Nikolai Astrup: Visions of Norway

At the Sterling and Francine Clark Art Institute through Sept. 19

By: - Aug 28, 2021

The work of the artist Nikolai Astrup (1880-1928) was as narrow and deep as the fjords of his native Norway. While beloved in his native land he is unknown to all but a few art historians and specialists of 20th century Scandinavian art.

"Nikolai Astrup: Visions of Norway," is on view at the Sterling and Francine Clark Art Institute through Sept. 19. This is the first exhibition of his work in North America. 

"Astrup was multi-talented. He was a painter, a printmaker, a farmer, a horticulturalist and a conservationist. He also lived through independence from Sweden and the establishment of a new nation, Norway, which took place in 1905. He, therefore, shared with [Henrik] Ibsen and [Edvard] Greig the desire to forge a new national cultural language — music, literature, visual arts and architecture. This new language did not include Norwegian peasants in their costumes gazing at mountains and fjords but, rather, determined a new visual language that capture the essence of Norwegianess ...," stated MaryAnne Stevens, guest curator, former director of academic affairs at the Royal Academy in London. There was an online media tour of the exhibition.

It is likely that Astrup would resent being cast as a flag waver which is suggested in the title of a richly colorful exhibition of landscapes. It was a time when Norway was newly separated from Sweden. There was a cultural effort to forge a national identity. In Germany it took the form of the Volkish movement of which Emil Nolde is a primary example.

The Nazis embraced the Volkish movement for the same reason that it deified Richard Wagner. While Hitler vilified the Expressionists, who were purged from museums, an exception was made for Nolde who was left alone as a party member.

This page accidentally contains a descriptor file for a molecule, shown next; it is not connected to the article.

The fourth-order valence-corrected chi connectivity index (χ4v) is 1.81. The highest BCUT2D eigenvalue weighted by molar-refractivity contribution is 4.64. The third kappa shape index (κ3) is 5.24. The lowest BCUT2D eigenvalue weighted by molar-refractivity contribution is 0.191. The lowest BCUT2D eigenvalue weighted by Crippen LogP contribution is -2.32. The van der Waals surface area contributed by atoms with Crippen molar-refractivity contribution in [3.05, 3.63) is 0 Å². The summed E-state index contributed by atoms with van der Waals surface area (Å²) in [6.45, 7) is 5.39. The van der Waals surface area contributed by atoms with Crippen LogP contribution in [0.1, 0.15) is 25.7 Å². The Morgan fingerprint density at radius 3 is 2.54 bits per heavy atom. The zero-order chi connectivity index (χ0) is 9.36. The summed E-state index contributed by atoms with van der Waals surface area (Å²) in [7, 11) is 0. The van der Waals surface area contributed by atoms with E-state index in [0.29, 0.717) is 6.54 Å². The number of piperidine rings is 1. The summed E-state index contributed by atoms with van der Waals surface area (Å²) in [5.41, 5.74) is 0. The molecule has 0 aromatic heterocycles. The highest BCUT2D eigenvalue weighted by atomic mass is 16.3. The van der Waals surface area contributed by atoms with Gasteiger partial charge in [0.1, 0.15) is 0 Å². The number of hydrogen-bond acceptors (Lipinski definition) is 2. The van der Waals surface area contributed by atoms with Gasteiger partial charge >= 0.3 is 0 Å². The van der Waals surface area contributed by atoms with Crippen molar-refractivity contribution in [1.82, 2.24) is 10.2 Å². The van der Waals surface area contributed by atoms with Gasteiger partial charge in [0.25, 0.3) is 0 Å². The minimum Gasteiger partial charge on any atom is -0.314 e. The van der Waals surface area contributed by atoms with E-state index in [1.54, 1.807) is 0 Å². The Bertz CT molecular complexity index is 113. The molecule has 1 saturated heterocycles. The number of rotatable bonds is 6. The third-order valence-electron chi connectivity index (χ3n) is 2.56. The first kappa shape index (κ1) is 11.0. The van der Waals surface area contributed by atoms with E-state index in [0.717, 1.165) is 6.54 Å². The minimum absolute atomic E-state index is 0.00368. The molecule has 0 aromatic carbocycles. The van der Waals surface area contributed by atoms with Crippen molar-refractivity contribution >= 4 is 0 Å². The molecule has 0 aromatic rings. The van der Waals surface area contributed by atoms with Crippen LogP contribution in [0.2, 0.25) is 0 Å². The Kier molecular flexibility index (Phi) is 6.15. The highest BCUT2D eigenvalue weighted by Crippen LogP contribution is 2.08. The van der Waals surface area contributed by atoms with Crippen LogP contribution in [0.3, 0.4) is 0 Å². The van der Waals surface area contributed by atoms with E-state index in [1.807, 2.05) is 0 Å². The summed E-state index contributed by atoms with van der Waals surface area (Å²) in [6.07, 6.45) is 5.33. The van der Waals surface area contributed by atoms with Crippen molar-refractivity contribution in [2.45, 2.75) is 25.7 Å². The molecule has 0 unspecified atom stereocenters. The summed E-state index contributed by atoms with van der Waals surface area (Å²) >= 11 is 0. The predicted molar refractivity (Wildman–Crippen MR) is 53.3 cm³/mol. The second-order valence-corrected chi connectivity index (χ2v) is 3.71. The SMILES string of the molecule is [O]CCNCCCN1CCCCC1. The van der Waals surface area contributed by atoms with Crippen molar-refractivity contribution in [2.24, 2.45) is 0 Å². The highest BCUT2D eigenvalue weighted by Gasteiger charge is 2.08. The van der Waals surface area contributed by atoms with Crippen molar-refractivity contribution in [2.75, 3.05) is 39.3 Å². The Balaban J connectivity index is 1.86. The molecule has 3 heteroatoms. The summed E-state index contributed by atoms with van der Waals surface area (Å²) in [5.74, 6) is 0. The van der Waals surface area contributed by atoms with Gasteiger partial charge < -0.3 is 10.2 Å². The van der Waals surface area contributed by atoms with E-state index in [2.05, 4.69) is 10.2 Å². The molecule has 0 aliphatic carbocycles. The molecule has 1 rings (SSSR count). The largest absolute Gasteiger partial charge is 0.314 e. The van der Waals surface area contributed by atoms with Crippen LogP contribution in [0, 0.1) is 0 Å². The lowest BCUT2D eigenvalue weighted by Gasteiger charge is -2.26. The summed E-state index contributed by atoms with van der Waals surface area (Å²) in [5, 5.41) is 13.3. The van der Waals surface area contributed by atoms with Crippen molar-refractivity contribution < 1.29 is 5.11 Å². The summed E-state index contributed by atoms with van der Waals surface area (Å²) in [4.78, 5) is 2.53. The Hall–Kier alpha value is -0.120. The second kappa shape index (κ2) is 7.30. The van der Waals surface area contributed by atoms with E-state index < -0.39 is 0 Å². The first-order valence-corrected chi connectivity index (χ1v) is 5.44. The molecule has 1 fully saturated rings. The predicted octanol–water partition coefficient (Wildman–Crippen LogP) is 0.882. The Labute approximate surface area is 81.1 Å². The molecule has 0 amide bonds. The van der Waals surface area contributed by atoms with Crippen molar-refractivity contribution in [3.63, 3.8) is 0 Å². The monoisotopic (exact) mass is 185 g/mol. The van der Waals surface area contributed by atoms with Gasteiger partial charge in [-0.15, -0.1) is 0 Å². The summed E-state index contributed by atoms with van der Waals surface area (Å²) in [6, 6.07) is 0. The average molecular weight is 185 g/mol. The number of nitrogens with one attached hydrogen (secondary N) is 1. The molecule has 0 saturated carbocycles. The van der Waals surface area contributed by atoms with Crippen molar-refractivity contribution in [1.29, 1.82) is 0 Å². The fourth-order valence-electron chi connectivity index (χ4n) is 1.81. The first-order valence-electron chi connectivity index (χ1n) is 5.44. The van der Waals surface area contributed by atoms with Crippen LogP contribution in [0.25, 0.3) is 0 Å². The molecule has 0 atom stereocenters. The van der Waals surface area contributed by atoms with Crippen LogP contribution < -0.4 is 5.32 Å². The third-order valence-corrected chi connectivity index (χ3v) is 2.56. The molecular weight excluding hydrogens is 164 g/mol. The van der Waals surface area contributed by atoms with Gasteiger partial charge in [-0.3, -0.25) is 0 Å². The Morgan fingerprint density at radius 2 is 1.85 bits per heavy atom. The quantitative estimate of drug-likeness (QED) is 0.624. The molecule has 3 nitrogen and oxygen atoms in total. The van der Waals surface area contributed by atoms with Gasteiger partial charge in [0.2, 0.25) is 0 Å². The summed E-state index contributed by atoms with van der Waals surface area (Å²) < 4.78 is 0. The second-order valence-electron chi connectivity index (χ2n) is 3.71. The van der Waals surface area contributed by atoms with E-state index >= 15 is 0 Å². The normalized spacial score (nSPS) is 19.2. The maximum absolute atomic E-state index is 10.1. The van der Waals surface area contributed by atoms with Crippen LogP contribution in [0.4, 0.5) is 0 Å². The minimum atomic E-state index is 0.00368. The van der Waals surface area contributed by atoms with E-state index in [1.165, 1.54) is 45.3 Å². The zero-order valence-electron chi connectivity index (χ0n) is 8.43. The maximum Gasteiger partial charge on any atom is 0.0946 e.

From what I gleaned researching this article, for the most part,  Astrup was a loner and made sharp critical comments about the confectionary color of the French Impressionists and had little good to say about Norway’s most renowned artist, Edvard Munch (1863-1944). Ironically, Munch admired Astrup and owned his work.

The sense is that Astrup was a contrarian rebelling from fundamentalist upbringing as one of eleven children of a Lutheran minister. (Some accounts state a family of 14.) With his wife Engel Sunde they raised a family of eight in rural Norway. Essentially, on the other side of  Lake Jølstravatn across from the village of Ålhus, his birthplace.

A sickly child, he took to making art as a refuge. His father mandated that he follow the family business. Fortunately, his mother scraped together enough money to send him to art school in what later was known as Oslo. There he thrived and earned a grant to study in Paris. There was also time in Berlin. He came to admire the early “volkish” peasant depictions of Vasilly Kandinsky then in Munich as well as Lovis Corinth with whom he studied briefly.  

In his 20s he returned to Norway but kept up with trends through art journals.

It’s a struggle to connect Astrup to modernism. While a well trained and accomplished painter, overall, the work is conservative compared to that of Munch or the more radical expressionism of Nolde.

For the most part he colored within the lines. But as visitors to the exhibition have found, marvelously so. This is in every sense a sumptuous and galvanic viewing experience for both the general public and aficionados.

Some artists I spoke with have made multiple, even weekly visits to the exhibition. During lunch with Stephen Hannock I brought up his generous use of pthalo green. It is almost a verboten color to be approached with caution. For Hannock, a landscape painter, his saturated greens are remarkable.

For my part I comment on how the paint is applied so lushly that the texture of birch trees stands out in tactile relief.

On the distaff side, I want more in the work of the best artists. The paintings, while lush and intense, also feel, as we stated in the beginning, narrow, and provincial. There is a domesticity that is hard to get by. Particularly for one having been nurtured on modernism and the extremes of the shock of the new.

Essentially, Astrup was a landscape painter but one who avoided the spectacular. One might imagine what American artists like Church and Bierstadt would make of the fjords, mountains and winter scenes.